Cystitis is inflammation of the bladder, most commonly caused by a bladder infection.
Cystitis can cause problems with peeing and make you feel unwell.
Cystitis is very common in women and mild cases often get better on their own.
Speak to a pharmacist for advice on treating cystitis at home.
Symptoms of cystitis in adults
Cystitis in adults can cause:
- pain, burning or stinging when you pee
- needing to pee more often and urgently than normal
- feeling like you need to pee again soon after going to the toilet
- pee that's dark, cloudy or strong-smelling
- pain low down in your tummy
- feeling generally unwell, achy, sick and tired
- blood in your pee
In adults, cystitis does not usually cause a high temperature (fever). But if you have a temperature of 38 degrees Celsius or above, and pain in your lower back or sides, it may be a sign of a kidney infection.
Symptoms can be similar to those of other conditions, so it's important to get a proper diagnosis. Cystitis is not usually a cause for serious concern.
You may not need to see a GP if you're a woman who has had cystitis before, or you've had mild symptoms for less than 3 days.
Non-urgent advice: See your GP if:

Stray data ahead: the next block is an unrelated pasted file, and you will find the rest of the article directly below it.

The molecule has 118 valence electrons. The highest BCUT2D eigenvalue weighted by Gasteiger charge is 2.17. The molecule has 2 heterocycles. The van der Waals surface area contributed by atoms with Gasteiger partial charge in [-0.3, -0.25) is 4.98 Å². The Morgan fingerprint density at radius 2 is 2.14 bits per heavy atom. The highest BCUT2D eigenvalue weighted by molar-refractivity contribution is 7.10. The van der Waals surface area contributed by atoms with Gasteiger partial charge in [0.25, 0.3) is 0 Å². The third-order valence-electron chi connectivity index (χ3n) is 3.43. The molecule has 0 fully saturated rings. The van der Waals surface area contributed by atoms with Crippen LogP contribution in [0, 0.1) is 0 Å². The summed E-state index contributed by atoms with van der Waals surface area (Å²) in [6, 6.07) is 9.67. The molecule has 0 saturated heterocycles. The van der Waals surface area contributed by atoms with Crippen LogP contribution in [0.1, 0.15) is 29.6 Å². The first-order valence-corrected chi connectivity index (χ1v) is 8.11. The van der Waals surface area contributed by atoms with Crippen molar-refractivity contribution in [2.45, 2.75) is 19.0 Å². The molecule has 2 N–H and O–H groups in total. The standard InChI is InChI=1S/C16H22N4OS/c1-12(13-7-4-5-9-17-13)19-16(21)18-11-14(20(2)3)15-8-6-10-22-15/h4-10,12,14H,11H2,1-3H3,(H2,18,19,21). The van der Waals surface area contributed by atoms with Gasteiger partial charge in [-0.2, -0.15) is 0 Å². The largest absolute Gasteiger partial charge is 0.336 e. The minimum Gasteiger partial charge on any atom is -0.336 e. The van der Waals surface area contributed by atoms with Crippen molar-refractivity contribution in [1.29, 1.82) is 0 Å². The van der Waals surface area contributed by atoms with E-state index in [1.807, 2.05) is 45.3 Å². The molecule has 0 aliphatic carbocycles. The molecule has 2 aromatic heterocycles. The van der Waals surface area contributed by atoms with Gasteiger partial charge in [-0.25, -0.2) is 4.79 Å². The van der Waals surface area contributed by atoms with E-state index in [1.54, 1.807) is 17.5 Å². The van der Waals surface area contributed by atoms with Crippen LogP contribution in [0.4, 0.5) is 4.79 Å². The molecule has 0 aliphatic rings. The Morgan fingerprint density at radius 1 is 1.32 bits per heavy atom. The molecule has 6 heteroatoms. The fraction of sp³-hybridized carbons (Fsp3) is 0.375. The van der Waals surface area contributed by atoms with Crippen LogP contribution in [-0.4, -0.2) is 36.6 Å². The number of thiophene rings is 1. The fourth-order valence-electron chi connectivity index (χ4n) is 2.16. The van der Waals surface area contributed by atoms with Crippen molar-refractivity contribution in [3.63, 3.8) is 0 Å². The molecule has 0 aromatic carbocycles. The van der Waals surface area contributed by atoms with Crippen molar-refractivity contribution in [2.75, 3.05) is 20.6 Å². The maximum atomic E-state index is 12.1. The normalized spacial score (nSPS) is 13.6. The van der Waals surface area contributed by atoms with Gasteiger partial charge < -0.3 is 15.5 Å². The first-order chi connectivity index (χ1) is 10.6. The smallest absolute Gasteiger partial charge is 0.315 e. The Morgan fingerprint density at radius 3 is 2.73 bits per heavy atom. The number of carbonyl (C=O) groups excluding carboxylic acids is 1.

- you're not sure if you have cystitis
- symptoms are severe, such as blood in your pee
- you're pregnant
- the symptoms do not start to get better within 3 days
- you get cystitis often
- your child has symptoms
- you're a man
If you have long-term or frequent pelvic pain and problems peeing, you may have a condition called interstitial cystitis.
Symptoms of cystitis in children
It can be difficult to tell if a child has cystitis. The symptoms can be vague and young children find it hard to communicate how they feel.
Children can have the same symptoms as adults.
Other symptoms of cystitis in young children may include:
- a high temperature (fever)
- weakness and tiredness
- reduced appetite
Content supplied by the NHS and adapted for Ireland by the HSE